For the first time in the past quarter of a century, in 2007 U.S. unions increased their share of membership among workers, according to the Bureau of Labor Statistics' (BLS) annual union membership report released today. Unions added about 310,000 members last year, raising the unionized share of the workforce to 12.1 percent from 12.0 percent in 2006.
The increase is small, and may well reflect statistical variation rather than an actual increase in the union membership share, but the uptick is striking because it is the first time since the BLS began collecting annual union membership rates in 1983 that the union share has increased.
The small national rise in union membership rates reflected a large increase in union membership in California, partially offset by substantial declines in the Midwest.
Among women, union membership rose from 10.9 percent of women workers in 2006 to 11.1 percent last year. Rates for men remained unchanged at 13.0 percent. This modest narrowing of the gender gap in union membership was primarily driven by gains among white women, whose unionization rate increased from 10.5 percent to 10.8 percent in 2007. African-American men saw their membership rate grow from 15.6 percent to 15.8 percent, but rates for black women fell to 13.0 percent in 2007 from 13.7 percent in 2006.
In the private sector, which accounts for the bulk of employment in the economy, union membership gains varied by industry. Construction unions increased their membership faster than the rate of job growth in that industry, with membership jumping from 13.0 percent in 2006 to 13.9 percent in 2007. Membership in the private health and education sectors grew from 8.3 percent to 8.8 percent. Unions also made headway in the low-paying retail industry, increasing membership rates from 5.0 percent to 5.2 percent.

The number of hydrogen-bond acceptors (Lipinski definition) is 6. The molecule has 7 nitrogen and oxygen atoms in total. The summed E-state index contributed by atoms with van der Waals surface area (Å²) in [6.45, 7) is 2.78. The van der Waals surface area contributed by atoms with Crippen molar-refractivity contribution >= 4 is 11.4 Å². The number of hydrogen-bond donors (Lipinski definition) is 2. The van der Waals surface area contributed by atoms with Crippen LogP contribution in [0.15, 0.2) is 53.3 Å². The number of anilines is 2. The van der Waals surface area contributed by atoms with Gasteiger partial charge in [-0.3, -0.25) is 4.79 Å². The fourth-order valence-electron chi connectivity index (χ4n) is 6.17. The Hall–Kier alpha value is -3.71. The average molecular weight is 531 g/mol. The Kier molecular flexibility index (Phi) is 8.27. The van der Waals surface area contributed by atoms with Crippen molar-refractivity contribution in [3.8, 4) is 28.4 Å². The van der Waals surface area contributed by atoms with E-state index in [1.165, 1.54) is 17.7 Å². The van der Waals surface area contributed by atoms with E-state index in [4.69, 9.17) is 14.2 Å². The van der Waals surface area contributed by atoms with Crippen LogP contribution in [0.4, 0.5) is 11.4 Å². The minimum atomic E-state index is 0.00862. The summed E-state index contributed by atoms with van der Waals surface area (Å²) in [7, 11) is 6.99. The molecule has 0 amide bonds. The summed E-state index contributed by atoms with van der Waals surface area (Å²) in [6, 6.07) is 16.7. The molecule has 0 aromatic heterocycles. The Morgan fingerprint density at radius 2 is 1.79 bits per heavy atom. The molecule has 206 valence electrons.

Manufacturing, however, continued to lose unionized jobs in 2007 faster than the sector's overall decline in employment. Union membership in manufacturing fell to 11.3 percent in 2007 from 11.7 percent in 2006. Although manufacturing jobs were once accurately identified with unionized employment, manufacturing workers are now less likely to be in a union than is the average U.S. worker.
While the US experienced an overall gain in union membership, trends differed by region. Unionization in northeastern states, such as New York, New Jersey, and Pennsylvania, grew modestly from 18.4 percent in 2006 to 18.7 percent last year. Southern union membership remained unchanged at 5.9 percent, less than half of the national average.
Midwestern states, which include Illinois, Michigan, and Wisconsin, historically have had a higher unionization rate than states in the West. But, for the first time since 1983 when comparable annual data became available, the unionization rate in the West (14.7 percent) exceeded the unionization rate in the Midwest (13.8 percent).
In the West, California added over 200,000 union members in 2007, helping to expand unionization in western states from 13.9 percent in 2006 to 14.7 percent last year. Meanwhile, Illinois weathered the largest loss of union membership of any state in 2007, as its share of unionized workers fell from 16.4 percent to 14.5 percent. Midwestern union membership in total dropped from 14.4 percent to 13.8 percent.
Although U.S. unions overall saw only a small increase in membership in 2007, this is the only year that unionization has risen in the past quarter of a century. Union membership has declined almost continuously, with occasional pauses, from 20.1 percent in 1983 to 12.1 percent this year. (For complete data from 1983 through 2006, see http://www.unionstats.com/.)
This long-term decline stands in remarkable contrast to worker desire for unionization. According to polls of non-managerial workers, about one-half want to